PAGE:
Accessibility to Cities

The Malaria Atlas Project (University of Oxford, United Kingdom) is proud to release the global map of accessibility to cities for the year 2015. This map, created in collaboration with researchers at Google, the Joint Research Centre of the European Union, and the University of Twente (Netherlands), is the result of multi-year project to characterize travel time to cities using cutting-edge computational capacity available via Google Earth Engine in conjunction with global datasets of unparalleled quality (e.g., those quantifying the position and travel speeds of global road networks).

The resulting accessibility map provides a dataset useful in a wide range of scientific research endeavours, including those exploring beneficial aspects related to high accessibility such as increased wealth, educational attainment, and utilization of healthcare, as well as the negative aspects of high accessibility such as easing resource extraction and thus amplifying environmental degradation.

Read more about this project

Full Citation

D.J. Weiss, A. Nelson, H.S. Gibson, W. Temperley, S. Peedell, A. Lieber, M. Hancher, E. Poyart, S. Belchior, N. Fullman, B. Mappin, U. Dalrymple, J. Rozier, T.C.D. Lucas, R.E. Howes, L.S. Tusting, S.Y. Kang, E. Cameron, D. Bisanzio, K.E. Battle, S. Bhatt, and P.W. Gething. A global map of travel time to cities to assess inequalities in accessibility in 2015. (2018). Nature. doi:10.1038/nature25181.

Press Release

Download Press Pack

Under the leadership of Director of Global Malaria Epidemiology Dr Daniel Weiss, the Malaria Atlas Project has published an article in Nature that maps the travel time to urban centres globally and highlights the importance of this metric for human wellbeing. The resulting map provides a critical dataset for identifying where gaps in accessibility remain and thus populations are at risk of being left behind.

Cities concentrate activities that promote and sustain human wellbeing including banking, education, employment, and healthcare services. Identifying populations that have poor access to urban centres provides an important data source for enacting and assessing progress on the Sustainable Development Goals outlined by the United Nations. While broadly beneficial for economic development, however, increasing the ease with which humans can access remote areas also increases the likelihood that wilderness areas will be degraded. As such, our accessibility map provides a valuable resource for formulating policy that balances the often contradictory goals of development and conservation.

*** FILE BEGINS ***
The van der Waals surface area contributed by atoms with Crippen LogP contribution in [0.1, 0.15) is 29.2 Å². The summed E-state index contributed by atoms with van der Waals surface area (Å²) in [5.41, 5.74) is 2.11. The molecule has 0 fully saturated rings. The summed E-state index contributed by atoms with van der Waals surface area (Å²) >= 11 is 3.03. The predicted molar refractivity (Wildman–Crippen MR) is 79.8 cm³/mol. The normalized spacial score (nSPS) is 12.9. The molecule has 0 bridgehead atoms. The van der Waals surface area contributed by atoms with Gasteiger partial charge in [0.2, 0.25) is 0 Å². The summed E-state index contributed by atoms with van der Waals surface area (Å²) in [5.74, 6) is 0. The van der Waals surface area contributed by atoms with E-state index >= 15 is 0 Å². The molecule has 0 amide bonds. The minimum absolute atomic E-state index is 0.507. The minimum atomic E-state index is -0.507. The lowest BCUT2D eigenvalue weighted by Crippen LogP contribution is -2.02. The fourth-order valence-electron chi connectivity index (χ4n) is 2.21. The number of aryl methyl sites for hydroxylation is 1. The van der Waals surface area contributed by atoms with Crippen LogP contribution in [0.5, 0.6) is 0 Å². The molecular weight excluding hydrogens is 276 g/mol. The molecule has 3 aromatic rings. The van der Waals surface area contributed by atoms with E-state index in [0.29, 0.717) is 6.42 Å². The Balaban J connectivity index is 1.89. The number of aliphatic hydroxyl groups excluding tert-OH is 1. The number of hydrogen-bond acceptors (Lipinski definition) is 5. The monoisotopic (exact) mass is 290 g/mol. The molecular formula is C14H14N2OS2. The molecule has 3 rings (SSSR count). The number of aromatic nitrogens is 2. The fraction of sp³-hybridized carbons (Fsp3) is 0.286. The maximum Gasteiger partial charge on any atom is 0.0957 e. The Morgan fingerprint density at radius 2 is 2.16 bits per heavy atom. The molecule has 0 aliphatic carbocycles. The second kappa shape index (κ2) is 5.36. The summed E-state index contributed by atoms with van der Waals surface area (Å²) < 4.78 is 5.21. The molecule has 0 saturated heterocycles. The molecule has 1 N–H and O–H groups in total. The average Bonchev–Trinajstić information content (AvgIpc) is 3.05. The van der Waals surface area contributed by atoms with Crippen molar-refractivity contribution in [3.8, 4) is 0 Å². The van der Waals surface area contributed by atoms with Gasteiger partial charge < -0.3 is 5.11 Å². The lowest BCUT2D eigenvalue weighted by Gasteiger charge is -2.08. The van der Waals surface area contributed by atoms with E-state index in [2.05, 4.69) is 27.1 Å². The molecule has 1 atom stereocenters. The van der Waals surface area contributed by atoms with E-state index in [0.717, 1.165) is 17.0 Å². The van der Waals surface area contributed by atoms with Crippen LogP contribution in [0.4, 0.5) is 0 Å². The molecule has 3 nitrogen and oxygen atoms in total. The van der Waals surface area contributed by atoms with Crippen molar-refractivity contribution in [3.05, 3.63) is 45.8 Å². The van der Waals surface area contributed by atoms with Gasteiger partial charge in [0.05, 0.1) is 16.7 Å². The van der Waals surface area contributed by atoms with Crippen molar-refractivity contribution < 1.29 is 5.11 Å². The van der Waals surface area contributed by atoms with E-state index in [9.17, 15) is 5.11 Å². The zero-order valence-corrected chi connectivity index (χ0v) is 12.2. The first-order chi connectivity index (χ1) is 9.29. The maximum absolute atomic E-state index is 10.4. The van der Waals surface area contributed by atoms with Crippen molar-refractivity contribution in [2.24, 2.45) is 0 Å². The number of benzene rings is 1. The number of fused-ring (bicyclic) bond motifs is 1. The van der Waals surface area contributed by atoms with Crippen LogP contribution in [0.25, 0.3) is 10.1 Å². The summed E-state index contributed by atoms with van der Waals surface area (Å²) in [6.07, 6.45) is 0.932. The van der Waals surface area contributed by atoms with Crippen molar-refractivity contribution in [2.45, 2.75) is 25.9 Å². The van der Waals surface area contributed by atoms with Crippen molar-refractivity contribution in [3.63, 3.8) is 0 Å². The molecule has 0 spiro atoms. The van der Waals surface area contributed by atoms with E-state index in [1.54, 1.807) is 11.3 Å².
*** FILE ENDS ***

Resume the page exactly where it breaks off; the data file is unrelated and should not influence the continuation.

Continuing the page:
The global accessibility mapping project is the result of a three-year collaboration between the Malaria Atlas Project (Big Data Institute, Nuffield Department of Medicine, University of Oxford), Google Inc., the Joint Research Centre of the European Union, and the University of Twente (Netherlands). The project emerged in response to the need for an updated global accessibility map that successfully integrates modern geospatial datasets that have improved markedly within the past decade.

Dr Weiss says “The game-changing improvement underpinning this work is the first-ever, global-scale synthesis of two leading roads datasets – Open Street Map (OSM) data and distance-to-roads data derived from the Google roads database – which resulted in a nearly five-fold increase in the mapped road area relative to that used the last time a map like this was created back in 2008. The improvements in our accessibility map are most prominent in the areas where quality data are most needed for informing sustainable development policies and actions.”

More information and interactive maps can be found on the Malaria Atlas Projects website at

Quantifying the contribution of Plasmodium falciparum malaria to febrile illness amongst African children